UW Adds Heavy Hitters from High Tech and Biotech to Turn More Ideas Into Companies
Two big names from the Seattle high tech and biotech scene—Rick LeFaivre of OVP Venture Partners and Pathway Medical’s Tom Clement—are taking new jobs at the University of Washington to help turn some of its most promising research ideas into new startup companies.
LeFaivre and Clement are joining the rebranded UW Center for Commercialization as key deputies to vice provost Linden Rhoads, the high-tech entrepreneur who was hired 18 months ago to light a fire for entrepreneurship on campus. LeFaive will split his time evenly between the university and his other job as a managing director at OVP in Kirkland, WA, while Clement is expected to work full-time for about 18 months, Rhoads says.
Janis Machala, the super-connected startup adviser who Rhoads hired as her deputy in November 2008, is leaving the UW at the beginning of February to go back to her consulting business. Machala says she feels “great” about the progress made in stirring more commercial activity at UW in 2009. “New VCs are also engaging from the Bay Area and other locales now that they are seeing commercial progress” coming from UW research, she says.
The hiring of two people with deep expertise in high tech and cleantech (LeFaivre) as well as life sciences (Clement) is a recognition of how the UW needs specialized talent on staff to help nurture more startups, Rhoads says. The UW conducted more than $1 billion worth of research in 2008, paid for mostly by the feds, charitable foundations, and corporations. It ranks second in federal research funding nationally behind Johns Hopkins University. Yet before Rhoads and Machala came aboard, business leaders long complained that the university was mediocre at best when it came to transforming all that research into new startups or useful products. Getting more experienced industry talent in house to mentor scientists and engineers about the ways of business is a key part of bridging that traditional gap, Rhoads says.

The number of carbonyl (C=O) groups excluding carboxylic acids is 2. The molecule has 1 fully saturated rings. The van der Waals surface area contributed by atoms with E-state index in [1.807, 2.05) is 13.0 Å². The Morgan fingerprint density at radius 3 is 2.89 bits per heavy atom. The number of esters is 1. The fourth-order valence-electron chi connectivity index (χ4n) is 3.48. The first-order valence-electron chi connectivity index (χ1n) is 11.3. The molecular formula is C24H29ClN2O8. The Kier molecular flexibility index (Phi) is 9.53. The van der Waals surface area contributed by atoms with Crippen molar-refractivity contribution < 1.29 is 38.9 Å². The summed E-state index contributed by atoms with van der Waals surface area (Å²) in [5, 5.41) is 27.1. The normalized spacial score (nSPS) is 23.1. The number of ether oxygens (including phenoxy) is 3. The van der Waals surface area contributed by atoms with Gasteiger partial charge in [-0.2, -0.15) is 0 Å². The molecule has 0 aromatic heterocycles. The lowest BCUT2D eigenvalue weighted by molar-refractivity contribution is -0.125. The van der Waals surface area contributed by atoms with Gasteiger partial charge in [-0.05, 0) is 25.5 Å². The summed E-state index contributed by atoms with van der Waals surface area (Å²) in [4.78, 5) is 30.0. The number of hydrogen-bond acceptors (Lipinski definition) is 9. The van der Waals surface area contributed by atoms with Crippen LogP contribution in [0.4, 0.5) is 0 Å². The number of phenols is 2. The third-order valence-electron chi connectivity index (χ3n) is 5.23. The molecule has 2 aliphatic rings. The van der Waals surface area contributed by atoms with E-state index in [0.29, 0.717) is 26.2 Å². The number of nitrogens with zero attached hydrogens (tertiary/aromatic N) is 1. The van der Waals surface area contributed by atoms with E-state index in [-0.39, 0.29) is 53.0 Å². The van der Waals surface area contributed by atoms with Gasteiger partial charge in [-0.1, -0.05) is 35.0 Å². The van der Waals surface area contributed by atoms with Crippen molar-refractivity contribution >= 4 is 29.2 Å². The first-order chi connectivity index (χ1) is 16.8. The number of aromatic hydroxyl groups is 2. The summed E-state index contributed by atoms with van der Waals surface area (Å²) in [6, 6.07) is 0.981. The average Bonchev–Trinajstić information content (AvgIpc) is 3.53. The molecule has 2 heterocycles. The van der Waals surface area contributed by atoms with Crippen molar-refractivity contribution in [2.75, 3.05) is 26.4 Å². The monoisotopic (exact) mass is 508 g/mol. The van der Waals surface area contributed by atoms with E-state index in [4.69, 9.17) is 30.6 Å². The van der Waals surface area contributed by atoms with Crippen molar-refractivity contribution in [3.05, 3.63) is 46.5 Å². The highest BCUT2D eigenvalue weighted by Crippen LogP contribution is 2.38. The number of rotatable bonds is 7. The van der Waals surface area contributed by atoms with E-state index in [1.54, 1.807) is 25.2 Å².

“This takes a lot of expertise. I know a lot about tech startups, but I think it sums it up to point out that two 23-year-olds can’t start a biotech company,” Rhoads says. “There’s a lot of domain expertise required in knowing the safety and efficacy requirements, regulatory issues, product reimbursement.” A similar thing is true for cleantech, she adds.
That rationale was what led her to LeFaivre and Clement. “I wanted to make sure we had the right expertise on both sides of the house,” she says.
Both of these guys are already familiar faces in the local innovation community. LeFaivre, 62, has a doctorate in computer science and formerly worked as a professor at Rutgers and UC San Diego. He has a long track record in the tech world, including stints in management roles at Apple Computer, Silicon Graphics, Sun Microsystems, and Tektronix, before he joined OVP. LeFaivre lately has been carving out greater expertise in the cleantech scene, and he was OVP’s point man on its 2008 investment in EnerG2, an intriguing UW spinoff that’s seeking to develop more efficient ways to store energy.
Clement, 54, is known as one of the most successful medical device entrepreneurs in the Northwest, after a two-decade run as a co-founder of Heart Technology and Pathway Medical Technologies. He stepped down as CEO of Pathway a year ago as the company graduated from pure R&D mode into commercialization mode with its novel tool that drills through, and vacuums out, all sorts of fatty blockages and clots in leg arteries.
While he has backed off from day-to-day demands of running a company, Clement has stayed busy. He’s the chairman of the Washington Biotechnology & Biomedical Association, and has spent the last eight months or so as an entrepreneur-in-residence at UW for scouting and advising budding medical device entrepreneurs.
“A lot of people might say, ‘Why take this job?'” Clement says. “I haven’t had a boss for a while, and there’s bureaucracy. But I’m really very excited, and Rick is too, that I can help form connections and do something positive for the community. It’s also not a commitment for the rest of my life. I’ll get an opportunity to run another company, which I do want to do.”
Part of Clement’s responsibility will be … Next Page »
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